UTI During Pregnancy: Symptoms, Treatment & Prevention

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UTIs are even more common during pregnancy. Unfortunately, they’re more dangerous too.

Somewhere between 2 and 10% of pregnant women experience UTIs, according to research. To layer on the bad news, UTIs tend to reoccur at higher rates while expecting.

An untreated UTI in pregnancy can lead to preterm birth and even fetal death. But how do you know if you have an infection? And what should you do about it?

In this guide, you’ll learn about UTI pregnancy symptoms, treatment, and prevention.

What Is a UTI When Pregnant?

A urinary tract infection (UTI) is a common infection in the urinary system. Most people with a UTI have an infection in the lower urinary tract (cystitis), which consists of the bladder and urethra. However, the infection can spread to the kidneys (pyelonephritis), which becomes serious. According to experts, pyelonephritis is the most common serious medical condition in pregnancy. It can pose life-threatening risks to your baby.

What causes a UTI? The urinary tract becomes infected when bacteria enter the urethra. The bacteria often come from the skin or rectum.

Although men can get UTIs, women are more likely to experience them. That’s because the urethras are shorter and located closer to the rectum—giving bacteria a better chance to enter. Especially during pregnancy, you’re more likely to get a UTI.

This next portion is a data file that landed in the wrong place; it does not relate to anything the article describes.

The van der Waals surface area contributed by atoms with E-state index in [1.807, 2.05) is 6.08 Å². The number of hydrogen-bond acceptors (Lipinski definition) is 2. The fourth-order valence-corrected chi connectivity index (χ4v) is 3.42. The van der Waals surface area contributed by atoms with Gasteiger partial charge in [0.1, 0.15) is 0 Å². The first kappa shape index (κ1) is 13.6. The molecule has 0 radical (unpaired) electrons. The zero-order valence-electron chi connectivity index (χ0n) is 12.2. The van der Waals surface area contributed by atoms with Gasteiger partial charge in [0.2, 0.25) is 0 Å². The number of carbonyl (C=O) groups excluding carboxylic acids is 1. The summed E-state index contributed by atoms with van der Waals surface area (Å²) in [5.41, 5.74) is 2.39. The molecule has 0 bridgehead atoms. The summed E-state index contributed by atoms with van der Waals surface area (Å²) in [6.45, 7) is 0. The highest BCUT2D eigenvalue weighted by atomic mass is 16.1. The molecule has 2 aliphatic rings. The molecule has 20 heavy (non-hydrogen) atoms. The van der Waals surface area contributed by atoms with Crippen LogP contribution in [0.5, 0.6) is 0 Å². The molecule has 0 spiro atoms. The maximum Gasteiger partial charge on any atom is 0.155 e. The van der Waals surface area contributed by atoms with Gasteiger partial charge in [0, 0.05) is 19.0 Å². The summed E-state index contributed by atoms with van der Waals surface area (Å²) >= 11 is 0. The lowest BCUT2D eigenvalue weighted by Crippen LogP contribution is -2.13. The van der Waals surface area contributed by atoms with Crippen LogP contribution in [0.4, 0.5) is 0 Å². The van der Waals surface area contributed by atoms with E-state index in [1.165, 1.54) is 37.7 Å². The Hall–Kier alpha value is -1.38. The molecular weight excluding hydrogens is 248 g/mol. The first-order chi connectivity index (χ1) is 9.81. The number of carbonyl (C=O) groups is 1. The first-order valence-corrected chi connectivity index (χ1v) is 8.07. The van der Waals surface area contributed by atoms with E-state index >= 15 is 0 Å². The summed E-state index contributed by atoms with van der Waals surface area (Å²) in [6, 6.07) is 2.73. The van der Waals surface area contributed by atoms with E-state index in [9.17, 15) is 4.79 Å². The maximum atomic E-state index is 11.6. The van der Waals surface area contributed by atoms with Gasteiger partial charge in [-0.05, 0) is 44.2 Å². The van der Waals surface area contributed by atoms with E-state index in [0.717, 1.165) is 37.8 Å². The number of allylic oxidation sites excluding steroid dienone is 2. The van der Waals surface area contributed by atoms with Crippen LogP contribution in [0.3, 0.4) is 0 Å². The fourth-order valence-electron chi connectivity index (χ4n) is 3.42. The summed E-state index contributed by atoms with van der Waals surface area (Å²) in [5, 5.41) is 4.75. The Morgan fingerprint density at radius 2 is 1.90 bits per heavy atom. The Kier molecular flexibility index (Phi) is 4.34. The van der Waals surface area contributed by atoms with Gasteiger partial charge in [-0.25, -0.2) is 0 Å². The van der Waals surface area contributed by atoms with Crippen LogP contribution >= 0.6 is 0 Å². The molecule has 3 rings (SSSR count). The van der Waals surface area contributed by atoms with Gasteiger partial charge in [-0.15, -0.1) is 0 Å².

UTI with Pregnancy Symptoms

When you get a UTI with pregnancy, you may not show symptoms at first. In fact, 7% of pregnant women with UTIs show no symptoms.

When you do experience symptoms, they may include:

  • Pain while peeing
  • Burning sensation while peeing
  • Increased frequency of urination
  • The urge to urinate despite having an empty bladder
  • Cramping in the lower abdominal area or pelvic pain
  • Cloudy urine
  • Bloody urine (pink, brown, or red)
  • Strong-scented urine

If a UTI has spread to your kidneys, the symptoms may include:

  • Fever
  • Chills
  • Low back pain
  • Nausea
  • Vomiting

If you think you have a UTI, don’t assume. Other illnesses can have similar symptoms to a UTI. For example, sexually transmitted infections (STIs) can also cause pain and burning while urinating. To be sure, talk to your doctor, who can determine whether a UTI is the correct diagnosis. To check if you have a UTI, your doctor may:

  • Ask questions about what you’re experiencing
  • Perform a physical exam
  • Order a urine test

Why Do UTIs Happen During Pregnancy?

Anyone can get a UTI, but they’re more common during pregnancy. Before exploring what causes UTIs during pregnancy, let’s first discuss what increases your risk for UTIs in general.

General Risk Factors for UTIs

Every UTI is caused by bacteria, but what makes bacteria transfer more likely? There are a few factors:

  • Sexual activity. Intimacy can encourage bacteria in that area to transfer. For example, your partner may accidentally transfer bacteria from your rectal area to your urethra. Having sex can also worsen